Assemblyman Dinowitz Celebrates New Law to Promote Equitable Selection of Subway Accessibility Improvements

The newly signed law from Assemblyman Jeffrey Dinowitz and State Senator Andrew Gounardes establishes public criteria to select subway stations for ADA accessibility improvements

New York, NY – The fight for full compliance with the federal Americans with Disabilities Act (ADA) throughout New York’s subway system has surely taken a hit from the COVID-19 economic crisis, but it will move forward in an equitable and transparent method thanks to just-enacted legislation from Assemblyman Jeffrey Dinowitz. The new law, which was also carried by State Senator Andrew Gounardes, requires the Metropolitan Transportation Authority (MTA) to develop and make publicly available criteria to “determine how to best prioritize subway stations for accessibility improvements.”

These criteria, which were developed in conjunction with disability advocates and transit riders with disabilities, must include at minimum:

  • citywide geographic coverage,
  • transit transfer options,
  • annual ridership volume,
  • census tract data for senior and disabled populations and percentage of those populations in poverty,
  • residential density of surrounding neighborhoods; and
  • proximity to medical centers, schools, parks, business districts, cultural hubs, and senior centers.

The current MTA capital program for 2020-24 went into effect on January 1, 2020 but it has been paused by the MTA due to a dramatic reduction in MTA revenue caused by the COVID-19 pandemic. The future of this capital program is dependent on the delivery of federal relief funding for the MTA and the overall impact of the COVID-19 pandemic, but as currently described it includes $5.2 billion for station accessibility efforts in New York City Transit subways and Staten Island Railway. The new criteria will ensure that any modifications to the 2020-24 capital program as well as all future capital programs maintain the equitable practices that are currently used by the MTA to determine where station accessibility improvements are made.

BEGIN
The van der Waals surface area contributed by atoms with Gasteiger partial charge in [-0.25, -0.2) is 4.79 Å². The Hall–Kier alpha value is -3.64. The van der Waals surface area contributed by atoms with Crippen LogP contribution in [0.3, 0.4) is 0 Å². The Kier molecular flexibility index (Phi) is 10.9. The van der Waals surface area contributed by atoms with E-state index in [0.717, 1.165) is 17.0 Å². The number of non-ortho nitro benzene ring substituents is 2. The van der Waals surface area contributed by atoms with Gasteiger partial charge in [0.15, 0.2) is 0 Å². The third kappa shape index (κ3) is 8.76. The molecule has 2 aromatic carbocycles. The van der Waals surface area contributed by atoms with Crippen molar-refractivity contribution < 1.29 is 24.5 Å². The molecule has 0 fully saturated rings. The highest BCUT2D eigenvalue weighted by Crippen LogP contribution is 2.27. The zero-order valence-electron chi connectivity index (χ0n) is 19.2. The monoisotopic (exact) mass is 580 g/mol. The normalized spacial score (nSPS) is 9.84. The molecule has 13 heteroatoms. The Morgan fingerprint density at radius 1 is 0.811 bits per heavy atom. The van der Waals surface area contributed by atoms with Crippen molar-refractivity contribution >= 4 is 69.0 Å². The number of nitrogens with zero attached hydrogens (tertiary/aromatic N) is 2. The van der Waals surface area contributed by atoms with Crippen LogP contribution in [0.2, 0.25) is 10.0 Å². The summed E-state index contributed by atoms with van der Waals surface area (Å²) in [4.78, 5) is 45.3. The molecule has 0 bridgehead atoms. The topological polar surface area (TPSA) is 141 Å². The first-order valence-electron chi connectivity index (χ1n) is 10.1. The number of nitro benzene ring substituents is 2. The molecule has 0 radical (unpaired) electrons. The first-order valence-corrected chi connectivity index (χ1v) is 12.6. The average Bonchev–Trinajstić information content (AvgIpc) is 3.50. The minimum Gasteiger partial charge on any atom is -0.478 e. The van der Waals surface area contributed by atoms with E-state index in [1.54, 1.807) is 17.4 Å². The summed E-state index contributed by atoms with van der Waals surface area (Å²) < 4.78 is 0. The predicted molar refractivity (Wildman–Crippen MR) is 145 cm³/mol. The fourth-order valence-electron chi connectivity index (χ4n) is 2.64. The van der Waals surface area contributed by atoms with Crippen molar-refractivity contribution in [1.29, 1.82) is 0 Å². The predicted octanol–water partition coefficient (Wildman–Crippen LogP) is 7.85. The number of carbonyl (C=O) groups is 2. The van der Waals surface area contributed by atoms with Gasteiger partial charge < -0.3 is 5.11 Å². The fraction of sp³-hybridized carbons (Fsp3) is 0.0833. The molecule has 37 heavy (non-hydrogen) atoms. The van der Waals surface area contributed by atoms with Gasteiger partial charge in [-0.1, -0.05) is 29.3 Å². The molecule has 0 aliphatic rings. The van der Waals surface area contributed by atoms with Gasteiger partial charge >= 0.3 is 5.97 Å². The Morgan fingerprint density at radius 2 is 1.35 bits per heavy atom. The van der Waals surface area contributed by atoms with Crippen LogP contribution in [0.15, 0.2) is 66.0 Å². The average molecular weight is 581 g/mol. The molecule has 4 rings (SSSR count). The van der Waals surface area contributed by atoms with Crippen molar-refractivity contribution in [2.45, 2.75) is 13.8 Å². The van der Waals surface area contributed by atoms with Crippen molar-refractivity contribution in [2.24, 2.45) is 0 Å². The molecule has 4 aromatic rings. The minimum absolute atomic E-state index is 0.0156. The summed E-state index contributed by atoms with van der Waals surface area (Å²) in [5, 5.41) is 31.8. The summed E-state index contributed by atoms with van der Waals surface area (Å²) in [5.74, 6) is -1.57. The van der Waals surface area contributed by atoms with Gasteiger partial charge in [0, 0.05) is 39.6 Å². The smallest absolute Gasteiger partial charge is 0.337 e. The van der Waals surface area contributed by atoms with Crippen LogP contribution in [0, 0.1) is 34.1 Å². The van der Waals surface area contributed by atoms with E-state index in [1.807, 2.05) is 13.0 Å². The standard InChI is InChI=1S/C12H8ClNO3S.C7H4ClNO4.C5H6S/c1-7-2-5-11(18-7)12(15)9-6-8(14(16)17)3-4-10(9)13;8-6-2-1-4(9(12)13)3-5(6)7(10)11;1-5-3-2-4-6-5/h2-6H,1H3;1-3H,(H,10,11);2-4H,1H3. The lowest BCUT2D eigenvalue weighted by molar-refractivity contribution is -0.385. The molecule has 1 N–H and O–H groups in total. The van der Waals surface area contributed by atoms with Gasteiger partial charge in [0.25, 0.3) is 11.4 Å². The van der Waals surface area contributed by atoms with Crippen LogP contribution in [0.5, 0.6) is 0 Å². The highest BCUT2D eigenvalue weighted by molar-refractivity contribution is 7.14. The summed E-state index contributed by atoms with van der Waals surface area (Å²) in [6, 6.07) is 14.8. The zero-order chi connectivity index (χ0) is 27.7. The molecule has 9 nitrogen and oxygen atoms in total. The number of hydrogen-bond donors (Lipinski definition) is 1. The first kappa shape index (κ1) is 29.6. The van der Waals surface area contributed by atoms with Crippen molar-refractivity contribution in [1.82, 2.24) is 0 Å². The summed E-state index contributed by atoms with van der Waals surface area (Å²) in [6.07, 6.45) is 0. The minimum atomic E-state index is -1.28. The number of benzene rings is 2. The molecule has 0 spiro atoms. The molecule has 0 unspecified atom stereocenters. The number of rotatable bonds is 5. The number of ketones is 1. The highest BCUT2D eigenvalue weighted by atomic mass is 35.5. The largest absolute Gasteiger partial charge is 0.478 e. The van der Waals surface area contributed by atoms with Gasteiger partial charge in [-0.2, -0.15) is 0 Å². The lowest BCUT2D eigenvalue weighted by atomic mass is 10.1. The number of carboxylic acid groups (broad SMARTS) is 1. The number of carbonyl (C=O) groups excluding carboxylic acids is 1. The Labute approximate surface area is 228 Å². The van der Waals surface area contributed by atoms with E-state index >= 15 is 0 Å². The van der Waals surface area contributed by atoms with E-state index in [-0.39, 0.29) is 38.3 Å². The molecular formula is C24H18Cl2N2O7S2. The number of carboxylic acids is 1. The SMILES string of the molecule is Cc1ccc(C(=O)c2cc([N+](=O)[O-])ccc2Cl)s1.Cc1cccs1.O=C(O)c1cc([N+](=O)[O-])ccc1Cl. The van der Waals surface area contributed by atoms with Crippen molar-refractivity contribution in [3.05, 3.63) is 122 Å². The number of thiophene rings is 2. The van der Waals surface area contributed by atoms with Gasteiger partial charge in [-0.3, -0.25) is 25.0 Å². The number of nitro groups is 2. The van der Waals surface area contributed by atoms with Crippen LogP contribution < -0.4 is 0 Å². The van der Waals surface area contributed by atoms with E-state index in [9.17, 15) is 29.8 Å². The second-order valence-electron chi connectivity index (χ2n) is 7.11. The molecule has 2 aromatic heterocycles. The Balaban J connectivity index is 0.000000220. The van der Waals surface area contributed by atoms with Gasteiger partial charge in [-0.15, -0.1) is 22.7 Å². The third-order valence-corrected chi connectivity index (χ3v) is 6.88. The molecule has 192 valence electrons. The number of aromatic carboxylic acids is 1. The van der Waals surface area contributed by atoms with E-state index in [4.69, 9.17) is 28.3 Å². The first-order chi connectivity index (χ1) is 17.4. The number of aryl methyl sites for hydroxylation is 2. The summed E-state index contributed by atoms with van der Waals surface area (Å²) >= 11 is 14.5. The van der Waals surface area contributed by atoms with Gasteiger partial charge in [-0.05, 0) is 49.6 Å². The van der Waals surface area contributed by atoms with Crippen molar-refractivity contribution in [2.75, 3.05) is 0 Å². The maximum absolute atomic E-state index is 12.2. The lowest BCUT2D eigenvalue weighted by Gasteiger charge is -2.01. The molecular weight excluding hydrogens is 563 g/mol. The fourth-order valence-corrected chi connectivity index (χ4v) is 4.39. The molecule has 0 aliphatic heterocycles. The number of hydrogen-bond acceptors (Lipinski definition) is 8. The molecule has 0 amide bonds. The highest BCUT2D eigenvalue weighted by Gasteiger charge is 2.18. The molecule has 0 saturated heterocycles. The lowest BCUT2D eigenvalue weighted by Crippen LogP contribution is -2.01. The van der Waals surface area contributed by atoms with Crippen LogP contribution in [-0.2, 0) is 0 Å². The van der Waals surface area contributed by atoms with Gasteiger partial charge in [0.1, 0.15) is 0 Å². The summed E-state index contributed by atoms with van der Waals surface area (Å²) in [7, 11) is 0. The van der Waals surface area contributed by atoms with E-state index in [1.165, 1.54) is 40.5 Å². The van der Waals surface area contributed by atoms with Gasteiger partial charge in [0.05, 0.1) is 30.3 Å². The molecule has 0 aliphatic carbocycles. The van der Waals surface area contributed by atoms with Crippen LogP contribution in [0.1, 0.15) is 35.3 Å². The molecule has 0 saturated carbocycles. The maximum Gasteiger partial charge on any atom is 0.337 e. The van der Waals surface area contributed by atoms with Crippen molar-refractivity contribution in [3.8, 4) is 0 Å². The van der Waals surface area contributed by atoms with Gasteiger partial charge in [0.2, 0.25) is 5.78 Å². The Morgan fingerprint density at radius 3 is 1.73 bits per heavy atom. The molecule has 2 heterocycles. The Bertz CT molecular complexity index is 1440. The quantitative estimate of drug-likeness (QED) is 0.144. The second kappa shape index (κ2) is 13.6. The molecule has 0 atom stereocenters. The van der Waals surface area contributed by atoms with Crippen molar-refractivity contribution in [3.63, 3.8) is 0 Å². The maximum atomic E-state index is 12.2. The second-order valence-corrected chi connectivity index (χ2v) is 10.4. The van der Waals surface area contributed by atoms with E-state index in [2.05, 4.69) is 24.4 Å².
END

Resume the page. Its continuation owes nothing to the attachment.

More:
The enactment of this law is described as a key step forward in the fight for full subway accessibility. Dinowitz and Gounardes also carry another bill (A7753/S6150) that would codify key elements of the Fast Forward subway action plan from former NYCT President Andy Byford, including a timeline for complete station accessibility in all 472 subway stations operated by the MTA. Under the proposed bill, the MTA would have to make accessible 50 stations in the 2020-24 capital program, and 130 new accessible stations in the 2025-2029 capital program, and the remainder of subway stations would need to be completed in the 2030-2034 capital program. That legislation, which has already garnered the support of at least two dozen Assemblymembers, would also improve elevator outage communications, facilitate the provision of accessibility information to third-party smartphone apps (such as Google Maps or Apple Maps), mandate full-accessibility for any major station work that lasts longer than six months, and other key elements to help riders with disabilities gain equitable access to mass transit.

Assemblyman Jeffrey Dinowitz (D - Bronx) said: “Although our fight for full mass transit accessibility is long from over, I am very proud to have secured this victory to ensure that future MTA decisions on subway station accessibility continue to be made in an equitable and transparent way. There are simply too many New Yorkers who are being left behind by inaccessible subways, especially in communities like those in the north and northwest Bronx, and for too many years. Along with State Senator Gounardes and all of the advocates who helped shape these criteria we will continue to work towards progress, but today I thank Governor Cuomo for signing this bill into law.”